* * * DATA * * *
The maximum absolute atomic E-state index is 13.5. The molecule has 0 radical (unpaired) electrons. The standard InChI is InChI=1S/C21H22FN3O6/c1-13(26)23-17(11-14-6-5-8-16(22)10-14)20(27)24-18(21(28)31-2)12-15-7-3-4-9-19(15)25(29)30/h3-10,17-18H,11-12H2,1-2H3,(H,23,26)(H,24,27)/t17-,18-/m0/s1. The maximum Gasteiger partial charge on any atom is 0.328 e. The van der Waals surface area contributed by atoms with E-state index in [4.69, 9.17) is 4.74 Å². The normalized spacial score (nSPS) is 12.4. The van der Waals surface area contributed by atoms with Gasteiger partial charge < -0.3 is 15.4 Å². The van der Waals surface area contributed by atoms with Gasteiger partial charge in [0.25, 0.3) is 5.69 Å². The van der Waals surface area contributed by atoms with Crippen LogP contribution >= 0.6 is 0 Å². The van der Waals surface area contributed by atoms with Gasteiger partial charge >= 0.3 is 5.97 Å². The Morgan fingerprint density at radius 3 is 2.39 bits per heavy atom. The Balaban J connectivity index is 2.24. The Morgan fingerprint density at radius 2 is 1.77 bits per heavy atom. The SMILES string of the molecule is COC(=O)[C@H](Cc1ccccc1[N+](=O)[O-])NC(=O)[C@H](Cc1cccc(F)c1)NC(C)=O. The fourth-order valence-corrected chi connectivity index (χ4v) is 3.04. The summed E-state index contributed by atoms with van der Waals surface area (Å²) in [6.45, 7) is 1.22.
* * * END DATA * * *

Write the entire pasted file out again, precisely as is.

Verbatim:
The maximum absolute atomic E-state index is 13.5. The molecule has 0 radical (unpaired) electrons. The standard InChI is InChI=1S/C21H22FN3O6/c1-13(26)23-17(11-14-6-5-8-16(22)10-14)20(27)24-18(21(28)31-2)12-15-7-3-4-9-19(15)25(29)30/h3-10,17-18H,11-12H2,1-2H3,(H,23,26)(H,24,27)/t17-,18-/m0/s1. The maximum Gasteiger partial charge on any atom is 0.328 e. The van der Waals surface area contributed by atoms with E-state index in [4.69, 9.17) is 4.74 Å². The normalized spacial score (nSPS) is 12.4. The van der Waals surface area contributed by atoms with Gasteiger partial charge < -0.3 is 15.4 Å². The van der Waals surface area contributed by atoms with Gasteiger partial charge in [0.25, 0.3) is 5.69 Å². The van der Waals surface area contributed by atoms with Crippen LogP contribution >= 0.6 is 0 Å². The van der Waals surface area contributed by atoms with Gasteiger partial charge >= 0.3 is 5.97 Å². The Morgan fingerprint density at radius 3 is 2.39 bits per heavy atom. The Balaban J connectivity index is 2.24. The Morgan fingerprint density at radius 2 is 1.77 bits per heavy atom. The SMILES string of the molecule is COC(=O)[C@H](Cc1ccccc1[N+](=O)[O-])NC(=O)[C@H](Cc1cccc(F)c1)NC(C)=O. The fourth-order valence-corrected chi connectivity index (χ4v) is 3.04. The summed E-state index contributed by atoms with van der Waals surface area (Å²) in [6.45, 7) is 1.22.